How a Culture of Continuous Feedback Drives Employee Engagement

Photo by Adam Jang on Unsplash

written by Samawat Shakil

The shift from an industrial to a knowledge economy has had a far-reaching impact across the socio-economic spectrum. Employee engagement, and the concept of learning as a continuous, career-long process, have led to a paradigm shift in the way organizations think about the modern work-force. While every modern organization codifies employee empowerment and engagement as a way to enhance organizational productivity and well-being, the finer points of establishing a culture and concomitant processes that drive such change often fall by the wayside.

The cornerstone of any effective employee engagement policy is a culture of open and continuous feedback, and it is worth analyzing the different aspects of an effective feedback process:

  • Effectively communicating the organization’s strategic goals, and aligning an employee’s goals to that broader context, are critical. It is an opportunity for managers to answer the ‘why’ behind the objectives that are being set and should be grabbed with both hands, as it also an opportunity to appeal to an employee own narrative of professional and personal growth. Employees, especially millennials, view careers holistically through the lens of personal growth, and communicating a vision that they can buy into and build a sense of ownership around can make all the difference.
  • Ensuring that performance discussions never devolve into subjective, ad-hominem, judgments, and instead are based on data on key results, and with a keen eye on progress towards personal and organizational objectives. As the saying goes, you cannot improve what you cannot measure. In a similar vein, the best chances of employees achieving their goals lie in constructive feedback based on measurable current progress and a clear roadmap to goal fulfillment.
  • In a world where continuous learning and reinvention are the names of the game, it is incumbent upon managers to also play the role of advisor and mentor. A regular cadence of communication that focuses on learning and development of new skill sets, in tune with the changing requirements of a dynamic workplace, can be invaluable for both employee and organization. The organization benefits by nurturing and developing a long-term relationship with the employee, and in turn the employee accrues benefits that positively impact her career goals.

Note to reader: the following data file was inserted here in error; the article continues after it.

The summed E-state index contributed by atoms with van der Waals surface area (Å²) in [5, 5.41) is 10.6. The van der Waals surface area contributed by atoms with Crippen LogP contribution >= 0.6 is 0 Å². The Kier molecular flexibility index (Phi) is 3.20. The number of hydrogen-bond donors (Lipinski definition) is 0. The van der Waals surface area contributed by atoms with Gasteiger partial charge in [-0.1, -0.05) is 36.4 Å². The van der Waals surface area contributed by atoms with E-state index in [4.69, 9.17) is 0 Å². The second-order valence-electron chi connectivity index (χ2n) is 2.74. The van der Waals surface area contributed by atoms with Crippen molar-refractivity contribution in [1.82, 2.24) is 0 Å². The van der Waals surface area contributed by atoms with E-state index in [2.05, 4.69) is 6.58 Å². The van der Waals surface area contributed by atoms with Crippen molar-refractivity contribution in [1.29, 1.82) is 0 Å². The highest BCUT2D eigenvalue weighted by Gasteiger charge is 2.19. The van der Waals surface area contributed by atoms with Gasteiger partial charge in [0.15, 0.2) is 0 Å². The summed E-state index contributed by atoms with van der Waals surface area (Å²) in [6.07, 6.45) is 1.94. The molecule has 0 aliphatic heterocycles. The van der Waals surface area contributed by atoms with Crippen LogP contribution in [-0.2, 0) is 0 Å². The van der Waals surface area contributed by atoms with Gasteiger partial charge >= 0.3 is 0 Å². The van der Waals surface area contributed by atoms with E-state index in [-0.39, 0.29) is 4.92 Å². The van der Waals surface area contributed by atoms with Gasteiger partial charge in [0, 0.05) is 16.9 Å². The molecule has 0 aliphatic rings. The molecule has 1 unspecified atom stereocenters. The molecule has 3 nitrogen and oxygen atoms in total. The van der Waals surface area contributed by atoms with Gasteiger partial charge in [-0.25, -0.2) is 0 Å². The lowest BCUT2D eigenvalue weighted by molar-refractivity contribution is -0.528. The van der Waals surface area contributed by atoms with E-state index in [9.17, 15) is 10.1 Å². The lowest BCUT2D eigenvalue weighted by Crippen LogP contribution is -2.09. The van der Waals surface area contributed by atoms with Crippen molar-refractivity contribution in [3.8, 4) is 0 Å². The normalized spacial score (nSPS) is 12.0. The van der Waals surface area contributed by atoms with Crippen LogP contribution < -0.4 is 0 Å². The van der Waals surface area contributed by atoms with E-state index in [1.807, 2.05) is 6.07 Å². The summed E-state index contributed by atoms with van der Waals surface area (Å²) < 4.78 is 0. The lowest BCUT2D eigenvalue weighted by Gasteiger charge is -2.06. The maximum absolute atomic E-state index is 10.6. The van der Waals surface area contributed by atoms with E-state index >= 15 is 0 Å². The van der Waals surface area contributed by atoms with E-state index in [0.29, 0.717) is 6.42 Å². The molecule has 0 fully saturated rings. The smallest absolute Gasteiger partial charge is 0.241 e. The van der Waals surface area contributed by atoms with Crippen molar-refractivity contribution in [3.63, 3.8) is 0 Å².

• Social media and numerous other outlets ensure that old, top-down, communication hierarchies within an organization are not sustainable. Traditionally, feedback mechanisms have been an opportunity to focus narrowly on the employee, without attention to the surrounding organization around them. This can lead to very myopic and task-oriented thinking. Contemporary feedback discussions should also allow employees to seek clarifications from managers, and other higher-ups, around overall strategy, performance and roadmap. Instead of a knee-jerk reaction to perceived ‘insubordination’, this should be treated by managers and executives as an opportunity to refine both the content of the overall strategy and the messaging around it.

In opposition to the traditional concept of workers in ‘silos’, where specializing in one thing for a long time was supposed to be optimal, the modern workplace is more complex and more interconnected. A culture of clear and effective feedback that cuts across hierarchies is the only way to make sure that an organization thrives in such an environment.

About Samawat Shakil

Samawat Shakil is Marketing Specialist at GroSum, a performance management software system that helps build a goal-oriented & continuous feedback based work culture. She frequently interviews HR thought leaders and reports on topics ranging from performance management to employee engagement.


  • Nathan S. Gibson

    Nathan S. Gibson is an independent worker compliance business partner who provides expertise and creative solutions to enhance workforce flexibility and maintain compliance. He helps mitigate the risks associated with the misclassification of self-employed consultants, freelancers and independent contractors.